When my elder nephew was about seven, my sister and I took him shopping with us. We happened to stop at a pet store to look at the puppies. He told us, “Maybe when you grow up you can get a dog.” “We are grown up,” I told him. “Oh,” he said, “well maybe when you get married.” At seven, all the adults my nephew knew were married. They were his friends’ parents and the people at church. His aunties, apparently, were in an in-between category, somewhere between adolescence and married grown up. I feel like this is how the church views singleness. It is looked upon as a phase (almost always referred to as a “season“) that occurs between high school graduation and getting married. Marriage is assumed to occur between finishing college (another assumption) and turning thirty.
The church in America seems to realize the trend of more people in the country being single. I read online that there are now more single adults in the U.S. than there are married adults. While I hear the fact acknowledged, and know that churches want to welcome singles, they can’t seem to break away from their cookie cutter idea that singleness is a “season” for everyone. The very way that the Word of God is presented in many churches assumes that all the grown ups are married.
I have heard a few sermons on singleness over the years (not nearly as many as I have heard about marriage). These sermons focused on the things that singles should get done before marriage and children make it impossible. Meanwhile, having attended church my entire life, I cannot remember ever hearing a sermon on 1 Corinthians 7, which is a chapter wholly devoted to the topic of marriage versus singleness in the Christian life. If it was preached on, the text itself wasn’t taught, but rather the pastor’s ideas of what singles should be doing with their time. I have been left to study this important, sometimes frightening, chapter of Scripture on my own. Frankly, if I were any less determined to know what God’s Word has to say to a single woman, I would have avoided this chapter all together.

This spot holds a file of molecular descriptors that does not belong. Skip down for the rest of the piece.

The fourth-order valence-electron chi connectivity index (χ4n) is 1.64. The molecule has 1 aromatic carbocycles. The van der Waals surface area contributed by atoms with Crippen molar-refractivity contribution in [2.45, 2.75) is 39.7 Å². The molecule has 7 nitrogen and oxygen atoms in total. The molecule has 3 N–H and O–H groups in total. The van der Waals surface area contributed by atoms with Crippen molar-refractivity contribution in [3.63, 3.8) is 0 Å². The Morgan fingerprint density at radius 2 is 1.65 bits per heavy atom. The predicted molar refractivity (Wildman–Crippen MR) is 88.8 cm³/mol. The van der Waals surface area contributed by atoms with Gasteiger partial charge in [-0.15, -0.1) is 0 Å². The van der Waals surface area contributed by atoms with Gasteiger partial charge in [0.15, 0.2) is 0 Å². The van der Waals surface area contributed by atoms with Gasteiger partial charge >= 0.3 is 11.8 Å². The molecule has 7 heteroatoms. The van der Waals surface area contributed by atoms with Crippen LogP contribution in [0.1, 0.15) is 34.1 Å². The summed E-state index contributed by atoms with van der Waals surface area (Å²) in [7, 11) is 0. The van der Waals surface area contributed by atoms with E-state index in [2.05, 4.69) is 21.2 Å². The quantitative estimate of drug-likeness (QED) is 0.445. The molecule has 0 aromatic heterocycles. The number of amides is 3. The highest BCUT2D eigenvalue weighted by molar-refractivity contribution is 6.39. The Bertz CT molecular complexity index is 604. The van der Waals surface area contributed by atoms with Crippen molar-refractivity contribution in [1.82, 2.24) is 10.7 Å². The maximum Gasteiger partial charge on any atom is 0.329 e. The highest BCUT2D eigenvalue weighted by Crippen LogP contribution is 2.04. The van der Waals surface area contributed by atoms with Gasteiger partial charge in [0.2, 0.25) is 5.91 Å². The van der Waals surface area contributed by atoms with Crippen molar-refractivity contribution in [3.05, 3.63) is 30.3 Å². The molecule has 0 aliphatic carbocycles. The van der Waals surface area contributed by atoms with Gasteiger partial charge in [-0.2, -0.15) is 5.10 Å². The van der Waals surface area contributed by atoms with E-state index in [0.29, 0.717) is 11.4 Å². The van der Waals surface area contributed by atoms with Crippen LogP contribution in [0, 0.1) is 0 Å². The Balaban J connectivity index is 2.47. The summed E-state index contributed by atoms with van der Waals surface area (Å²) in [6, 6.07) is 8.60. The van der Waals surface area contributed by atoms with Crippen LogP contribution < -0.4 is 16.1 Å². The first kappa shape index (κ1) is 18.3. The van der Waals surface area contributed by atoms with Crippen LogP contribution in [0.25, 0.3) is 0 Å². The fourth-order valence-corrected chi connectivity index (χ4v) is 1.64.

I am not a Bible scholar; I have no credentials. But, I do take time to study God’s word, to read books by actual Biblical scholars, and to be under the teaching of those who are trained to preach God’s Word. As a lay person, I want to go out on a limb and assert that I cannot find anything in 1 Corinthians 7 about singleness being a “season.” I also cannot find any suggestion of things to do before you marry. Paul writes: I want you to be free from anxieties. . .The unmarried or betrothed woman is anxious about the things of the Lord, how to be holy in body and spirit. But the married woman is anxious about worldly things, how to please her husband. I say this for your own benefit, not to lay any restraint upon you, but to promote good order and to secure your undivided devotion to the Lord. 1 Corinthians 7:32a, 34-35
Really that is toward Paul’s conclusion of the chapter. He also speaks of gifts and callings, and not seeking. I think there is enough in the forty verses for not just one exegetical sermon, but a whole series of sermons. As I have opportunity, I most certainly will share my thoughts on what I have gleaned from my own study. The most important lesson for me has been embracing the idea of “undivided devotion.” It is scary to read this chapter and wonder if God means for me to be single for my whole life. Because, honestly, I want a dog. My nephew is now a grown up, and I still don’t have a dog. I want a house with a yard for the dog, a husband, and a few children. But, I have found joy in seeking God rather than focusing on seeking a husband (Paul says, “Do not seek. . .”). I also have a suspicion that “undivided devotion to the Lord” may actually be the greatest thing we can have in our lives.